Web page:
An out-of-town owner and property managers of a set of shabby apartment buildings near Shaker Square faced a room of frustrated tenants this week.
The meeting capped a monthslong effort by tenant organizers to bring problems in the buildings – located at 12701 and 12500-12600 Shaker Boulevard – to the attention of media and Cleveland officials.
Yaacov Amar, who told tenants he was a part owner of the buildings, said he was working to fix up the multi-family complexes, which were in “disgusting” condition when the ownership group bought them.
Amar acknowledged that the building was beset by water leaks and that some tenants had gone without working heat. He introduced a new set of property managers, who suggested the previous management company hadn’t lived up to its responsibilities.
“We are here to work together, and we are trying to do our best,” Amar said.
News media were asked to leave the Wednesday night meeting, which was held at a community hall across the street from Our Lady of Peace Catholic Church. Signal Cleveland obtained an audio recording of the gathering afterward.
The current owners bought the properties for $12.4 million in January 2022. At the time, Crain’s Cleveland Business identified the ownership as a venture by AMG Realty Group and the Chetrit family. The buildings are held by Shaker Heights Apartments Owner LLC, which shares an address with the Chetrit Organization, property and mortgage records show.
Cleveland has seen a wave of investors, many from out of state, purchasing apartments and single-family homes. Officials have had difficulty reaching and prosecuting code violators who operate through limited liability companies and live far from the assets they own.
The city’s Building and Housing director this week told Cleveland City Council that a slate of legislative reforms would be coming to get a handle on investor-owned properties.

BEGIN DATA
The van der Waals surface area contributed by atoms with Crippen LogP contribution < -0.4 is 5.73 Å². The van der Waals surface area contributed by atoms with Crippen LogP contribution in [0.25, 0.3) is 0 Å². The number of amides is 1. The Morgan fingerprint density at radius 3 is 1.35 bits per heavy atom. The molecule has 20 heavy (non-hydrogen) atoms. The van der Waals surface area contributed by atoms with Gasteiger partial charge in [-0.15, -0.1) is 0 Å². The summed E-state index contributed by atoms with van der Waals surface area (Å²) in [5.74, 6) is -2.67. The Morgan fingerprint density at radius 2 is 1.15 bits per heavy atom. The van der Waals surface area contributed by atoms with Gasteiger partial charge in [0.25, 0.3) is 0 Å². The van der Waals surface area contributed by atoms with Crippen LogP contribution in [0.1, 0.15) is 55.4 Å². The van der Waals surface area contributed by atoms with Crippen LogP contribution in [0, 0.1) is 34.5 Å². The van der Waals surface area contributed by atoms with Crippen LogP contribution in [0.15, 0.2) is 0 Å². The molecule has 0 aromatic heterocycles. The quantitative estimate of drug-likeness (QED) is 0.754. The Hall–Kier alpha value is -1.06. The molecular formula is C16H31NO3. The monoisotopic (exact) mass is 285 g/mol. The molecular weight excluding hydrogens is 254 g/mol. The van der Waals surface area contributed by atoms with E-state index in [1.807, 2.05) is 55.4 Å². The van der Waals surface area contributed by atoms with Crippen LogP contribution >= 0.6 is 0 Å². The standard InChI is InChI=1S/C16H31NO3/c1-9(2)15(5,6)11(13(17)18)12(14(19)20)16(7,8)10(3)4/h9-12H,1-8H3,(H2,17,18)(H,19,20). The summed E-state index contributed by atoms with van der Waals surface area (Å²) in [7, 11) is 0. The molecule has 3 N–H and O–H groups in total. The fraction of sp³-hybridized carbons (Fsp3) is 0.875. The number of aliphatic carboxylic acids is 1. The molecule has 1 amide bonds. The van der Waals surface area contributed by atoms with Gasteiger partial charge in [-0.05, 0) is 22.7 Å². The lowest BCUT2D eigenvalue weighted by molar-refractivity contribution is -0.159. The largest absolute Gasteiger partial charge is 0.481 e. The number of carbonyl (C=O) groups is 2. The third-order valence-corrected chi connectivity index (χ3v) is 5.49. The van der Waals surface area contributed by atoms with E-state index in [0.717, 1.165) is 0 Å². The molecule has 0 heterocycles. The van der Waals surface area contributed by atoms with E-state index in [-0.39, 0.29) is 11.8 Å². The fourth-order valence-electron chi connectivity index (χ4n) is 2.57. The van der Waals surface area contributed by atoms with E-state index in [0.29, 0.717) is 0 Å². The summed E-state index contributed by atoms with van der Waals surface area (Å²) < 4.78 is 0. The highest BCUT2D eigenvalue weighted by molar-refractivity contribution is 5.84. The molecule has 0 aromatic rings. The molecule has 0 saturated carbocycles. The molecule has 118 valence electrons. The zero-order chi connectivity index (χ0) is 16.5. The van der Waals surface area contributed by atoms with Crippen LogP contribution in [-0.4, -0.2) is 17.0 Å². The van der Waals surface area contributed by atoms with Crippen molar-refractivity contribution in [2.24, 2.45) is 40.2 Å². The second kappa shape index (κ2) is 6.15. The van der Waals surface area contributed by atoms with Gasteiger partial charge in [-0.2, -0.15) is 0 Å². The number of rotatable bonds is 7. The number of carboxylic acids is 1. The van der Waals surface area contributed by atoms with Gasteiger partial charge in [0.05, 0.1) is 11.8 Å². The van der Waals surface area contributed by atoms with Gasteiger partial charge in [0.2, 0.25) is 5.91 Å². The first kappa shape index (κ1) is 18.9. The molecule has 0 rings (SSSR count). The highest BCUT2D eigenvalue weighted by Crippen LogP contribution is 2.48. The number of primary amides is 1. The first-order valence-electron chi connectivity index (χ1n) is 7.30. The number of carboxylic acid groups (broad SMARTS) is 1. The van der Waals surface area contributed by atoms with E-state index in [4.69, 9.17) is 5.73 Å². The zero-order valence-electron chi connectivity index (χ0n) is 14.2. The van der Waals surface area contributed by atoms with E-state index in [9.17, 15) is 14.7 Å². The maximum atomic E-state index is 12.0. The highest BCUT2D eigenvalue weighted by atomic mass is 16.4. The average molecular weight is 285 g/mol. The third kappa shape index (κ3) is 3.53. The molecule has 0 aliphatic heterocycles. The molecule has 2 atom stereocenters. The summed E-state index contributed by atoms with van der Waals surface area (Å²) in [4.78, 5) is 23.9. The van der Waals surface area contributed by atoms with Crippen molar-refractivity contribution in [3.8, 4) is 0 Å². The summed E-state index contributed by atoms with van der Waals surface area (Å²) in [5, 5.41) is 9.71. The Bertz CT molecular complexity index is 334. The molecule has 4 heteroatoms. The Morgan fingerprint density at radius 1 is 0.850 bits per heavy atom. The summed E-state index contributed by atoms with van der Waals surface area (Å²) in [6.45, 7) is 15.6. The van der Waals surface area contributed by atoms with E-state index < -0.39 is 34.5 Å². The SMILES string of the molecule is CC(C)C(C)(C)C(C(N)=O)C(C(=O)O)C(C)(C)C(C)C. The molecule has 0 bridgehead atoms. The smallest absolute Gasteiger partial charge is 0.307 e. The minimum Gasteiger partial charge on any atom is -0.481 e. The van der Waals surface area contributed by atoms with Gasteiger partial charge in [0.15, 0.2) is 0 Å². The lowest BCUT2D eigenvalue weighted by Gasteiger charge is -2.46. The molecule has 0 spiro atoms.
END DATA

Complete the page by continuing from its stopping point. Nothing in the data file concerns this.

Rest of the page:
In early February, Council President Blaine Griffin and Ward 4 Council Member Deborah Gray held a press conference highlighting residents’ complaints. Gray later traveled to New York City in an effort to talk with the owners.
Griffin moderated the Wednesday night event, where he pressed the owner and managers to give tenants a timeline for maintenance work. Tenants complained of broken heating systems, water leaks and poor security in the buildings. One woman said she’d been using her oven to keep her apartment warm.
“There is such a lack of professionalism and professional standards for taking care of these buildings,” another woman said. “As an owner and all of you all investors, we should be your first priority.”
The new property managers said they had set up a portal for processing maintenance complaints and were working through 2,000 work orders. For tenants without heat, they said a fix would be coming over the next week.
The tension between residents and the owners is also playing out in Cleveland Housing Court.
Last April, a city building inspector cited the owners for peeling paint, water-damaged walls, a broken smoke detector and broken exit signs, records show. The city later cited the owners for failing to comply with an order to fix the problems. The owners have hired local attorneys and pleaded not guilty to the violations.
More than two dozen tenants are also facing eviction for unpaid rent, court records show. On Wednesday night, Griffin said he had been told by housing court officials that the evictions would not proceed until the buildings’ code violation cases are resolved.
“Today was about getting results,” the council president said. “If you don’t get the results that these guys said that they’re here today to do, then the city will be taking aggressive action.”
In the early February press conference, Griffin raised the possibility of the city bringing a public nuisance lawsuit against the owners. The council president told Signal Cleveland that he, Law Director Mark Griffin and Building and Housing Director Sally Martin O’Toole also met separately with the owner and managers before the gathering with tenants this week.
Ronald James, a tenant who has helped organize his neighbors, told Signal Cleveland that he was paying his rent into escrow until the landlords fix problems in the building. He said he appreciated that Griffin and Gray were at the meeting to hear the owner and managers’ promises.
As for the promises themselves: “I’ll believe it when I see it,” he said.
This story has been updated to reflect the fact that company holding title to the buildings shares an address with the Chetrit Organization, not the Chetrit Group.